instruction to contact Internal Affairs. Instead, the
coordinator indicated that although she was returning
Davis's latest grievance because he "failed to file
it in a timely manner, " she would forward a copy to
Internal Affairs "because of the seriousness of your
administrative trail ends there. Davis thereafter filed suit
against Mason, Thrasher, and 12 other corrections officials.
The judge screened the complaint and dismissed the claims
against the other 12 defendants, see 28 U.S.C.
§ 1915A, and Davis does not challenge that decision.
Mason and Thrasher answered the complaint, asserting (among
other defenses) that Davis failed to exhaust administrative
remedies. At the judge's invitation, they moved for
summary judgment on the exhaustion defense. They did not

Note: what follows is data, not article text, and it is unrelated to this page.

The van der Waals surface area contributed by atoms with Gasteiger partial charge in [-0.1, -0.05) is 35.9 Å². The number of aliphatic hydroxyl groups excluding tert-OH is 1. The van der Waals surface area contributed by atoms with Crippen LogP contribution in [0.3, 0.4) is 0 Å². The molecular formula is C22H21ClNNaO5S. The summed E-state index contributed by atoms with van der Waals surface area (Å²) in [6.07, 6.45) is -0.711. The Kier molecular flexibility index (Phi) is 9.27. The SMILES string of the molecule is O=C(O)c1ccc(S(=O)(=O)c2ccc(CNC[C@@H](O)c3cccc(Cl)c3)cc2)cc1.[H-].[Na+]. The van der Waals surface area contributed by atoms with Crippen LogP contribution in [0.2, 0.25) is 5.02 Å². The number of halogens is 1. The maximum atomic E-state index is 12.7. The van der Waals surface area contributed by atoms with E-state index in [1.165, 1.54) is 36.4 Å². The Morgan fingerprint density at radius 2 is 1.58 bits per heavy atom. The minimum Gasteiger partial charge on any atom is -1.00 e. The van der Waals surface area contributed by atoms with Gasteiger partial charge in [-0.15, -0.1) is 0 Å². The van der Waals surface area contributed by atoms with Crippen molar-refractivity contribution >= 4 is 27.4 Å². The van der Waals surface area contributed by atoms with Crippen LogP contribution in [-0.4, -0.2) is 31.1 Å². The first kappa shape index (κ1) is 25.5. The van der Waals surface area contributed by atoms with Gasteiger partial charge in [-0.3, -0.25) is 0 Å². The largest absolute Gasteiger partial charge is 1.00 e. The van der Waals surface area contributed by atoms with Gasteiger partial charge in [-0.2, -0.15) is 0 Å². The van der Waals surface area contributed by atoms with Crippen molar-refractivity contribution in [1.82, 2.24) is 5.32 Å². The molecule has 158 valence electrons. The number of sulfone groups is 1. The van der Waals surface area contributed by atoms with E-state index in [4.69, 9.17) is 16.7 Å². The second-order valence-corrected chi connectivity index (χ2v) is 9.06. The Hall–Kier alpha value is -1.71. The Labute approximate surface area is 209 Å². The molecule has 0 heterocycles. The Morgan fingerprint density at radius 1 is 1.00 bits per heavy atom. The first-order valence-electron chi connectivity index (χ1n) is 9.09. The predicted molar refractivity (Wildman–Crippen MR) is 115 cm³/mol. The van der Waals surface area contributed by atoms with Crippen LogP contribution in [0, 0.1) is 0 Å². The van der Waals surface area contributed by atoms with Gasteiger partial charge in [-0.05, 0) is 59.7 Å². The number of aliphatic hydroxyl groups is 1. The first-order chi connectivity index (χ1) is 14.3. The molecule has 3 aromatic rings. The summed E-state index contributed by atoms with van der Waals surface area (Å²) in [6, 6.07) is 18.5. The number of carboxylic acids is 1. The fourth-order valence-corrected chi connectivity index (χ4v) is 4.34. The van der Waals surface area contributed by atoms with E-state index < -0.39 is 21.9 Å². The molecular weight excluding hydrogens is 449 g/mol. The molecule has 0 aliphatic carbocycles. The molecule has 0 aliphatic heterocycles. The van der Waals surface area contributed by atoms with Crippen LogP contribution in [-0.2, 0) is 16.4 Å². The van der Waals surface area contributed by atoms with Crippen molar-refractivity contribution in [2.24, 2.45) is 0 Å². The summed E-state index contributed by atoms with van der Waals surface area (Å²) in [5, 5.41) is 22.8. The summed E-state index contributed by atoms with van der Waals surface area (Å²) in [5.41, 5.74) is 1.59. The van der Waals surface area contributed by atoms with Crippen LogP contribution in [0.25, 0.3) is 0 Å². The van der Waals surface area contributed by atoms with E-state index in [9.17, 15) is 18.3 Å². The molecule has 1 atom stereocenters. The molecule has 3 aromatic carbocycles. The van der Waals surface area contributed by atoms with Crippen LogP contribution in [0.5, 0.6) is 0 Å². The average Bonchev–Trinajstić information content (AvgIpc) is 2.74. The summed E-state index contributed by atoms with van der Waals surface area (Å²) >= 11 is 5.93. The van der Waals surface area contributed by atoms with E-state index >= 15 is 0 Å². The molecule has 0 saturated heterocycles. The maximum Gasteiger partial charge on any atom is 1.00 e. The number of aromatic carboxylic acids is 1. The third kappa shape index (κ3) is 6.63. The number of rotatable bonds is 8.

object to Davis's failure to seek an informal resolution
before submitting his formal grievances. Nor did they assert
that Davis could have, but did not, pursue an administrative
appeal after the grievance coordinator refused to process
each of his grievances. Rather, they argued that Davis did
not file a proper grievance and, when given the chance, did
not remedy the shortcomings in his submissions.
evidentiary support the officers submitted the Return of
Grievance forms and a declaration from the grievance
coordinator. The coordinator's declaration sheds no
further light on what was missing from Davis's
grievances. Nor does it identify the
"classification" issue or explain why talking to
Internal Affairs was a precondition to having a grievance
processed. The officers did not introduce Davis's four
grievances to give context to the coordinator's return
forms, and they have not contradicted Davis's contention
that his grievances-his only copies, he says-were not sent
back to him with the return forms.
countered that the return forms themselves confirm that he
made a good-faith effort to submit a grievance. He also
argued that Internal Affairs "refused to take the matter
at hand seriously, " but he did not say when he first
contacted Internal Affairs. The judge accepted the
officers' contention that Davis's grievances were